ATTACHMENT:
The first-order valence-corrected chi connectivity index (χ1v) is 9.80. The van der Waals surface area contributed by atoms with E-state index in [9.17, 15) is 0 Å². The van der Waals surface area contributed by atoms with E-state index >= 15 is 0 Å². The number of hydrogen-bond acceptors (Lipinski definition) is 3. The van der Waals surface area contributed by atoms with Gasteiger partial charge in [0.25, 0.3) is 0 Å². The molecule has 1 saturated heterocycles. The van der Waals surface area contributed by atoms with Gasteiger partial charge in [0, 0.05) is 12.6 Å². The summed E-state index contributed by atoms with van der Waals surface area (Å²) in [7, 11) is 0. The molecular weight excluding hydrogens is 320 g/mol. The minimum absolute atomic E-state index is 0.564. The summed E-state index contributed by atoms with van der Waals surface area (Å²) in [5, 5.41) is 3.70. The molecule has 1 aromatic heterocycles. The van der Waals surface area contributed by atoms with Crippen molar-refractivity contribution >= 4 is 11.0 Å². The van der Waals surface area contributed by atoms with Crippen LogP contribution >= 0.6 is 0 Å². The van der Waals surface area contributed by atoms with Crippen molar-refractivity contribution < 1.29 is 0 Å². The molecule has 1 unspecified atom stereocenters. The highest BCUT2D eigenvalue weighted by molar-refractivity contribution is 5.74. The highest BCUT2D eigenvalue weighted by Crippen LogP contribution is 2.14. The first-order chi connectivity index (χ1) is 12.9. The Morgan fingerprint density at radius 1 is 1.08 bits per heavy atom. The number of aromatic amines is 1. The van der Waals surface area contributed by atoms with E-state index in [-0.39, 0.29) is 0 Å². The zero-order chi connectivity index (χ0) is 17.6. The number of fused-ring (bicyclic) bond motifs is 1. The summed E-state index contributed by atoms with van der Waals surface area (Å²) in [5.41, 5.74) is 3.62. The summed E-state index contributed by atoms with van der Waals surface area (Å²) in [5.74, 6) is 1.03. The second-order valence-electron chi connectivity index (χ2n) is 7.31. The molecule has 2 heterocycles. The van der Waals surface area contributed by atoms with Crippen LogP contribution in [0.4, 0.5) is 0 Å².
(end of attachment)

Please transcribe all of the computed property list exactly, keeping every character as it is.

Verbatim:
The first-order valence-corrected chi connectivity index (χ1v) is 9.80. The van der Waals surface area contributed by atoms with E-state index in [9.17, 15) is 0 Å². The van der Waals surface area contributed by atoms with E-state index >= 15 is 0 Å². The number of hydrogen-bond acceptors (Lipinski definition) is 3. The van der Waals surface area contributed by atoms with Gasteiger partial charge in [0.25, 0.3) is 0 Å². The molecule has 1 saturated heterocycles. The van der Waals surface area contributed by atoms with Gasteiger partial charge in [0, 0.05) is 12.6 Å². The summed E-state index contributed by atoms with van der Waals surface area (Å²) in [7, 11) is 0. The molecular weight excluding hydrogens is 320 g/mol. The minimum absolute atomic E-state index is 0.564. The summed E-state index contributed by atoms with van der Waals surface area (Å²) in [5, 5.41) is 3.70. The molecule has 1 aromatic heterocycles. The van der Waals surface area contributed by atoms with Crippen molar-refractivity contribution >= 4 is 11.0 Å². The van der Waals surface area contributed by atoms with Crippen LogP contribution >= 0.6 is 0 Å². The van der Waals surface area contributed by atoms with Crippen molar-refractivity contribution < 1.29 is 0 Å². The molecule has 1 unspecified atom stereocenters. The highest BCUT2D eigenvalue weighted by molar-refractivity contribution is 5.74. The highest BCUT2D eigenvalue weighted by Crippen LogP contribution is 2.14. The first-order chi connectivity index (χ1) is 12.9. The Morgan fingerprint density at radius 1 is 1.08 bits per heavy atom. The number of aromatic amines is 1. The van der Waals surface area contributed by atoms with E-state index in [-0.39, 0.29) is 0 Å². The zero-order chi connectivity index (χ0) is 17.6. The number of fused-ring (bicyclic) bond motifs is 1. The summed E-state index contributed by atoms with van der Waals surface area (Å²) in [5.41, 5.74) is 3.62. The summed E-state index contributed by atoms with van der Waals surface area (Å²) in [5.74, 6) is 1.03. The second-order valence-electron chi connectivity index (χ2n) is 7.31. The molecule has 2 heterocycles. The van der Waals surface area contributed by atoms with Crippen LogP contribution in [0.4, 0.5) is 0 Å².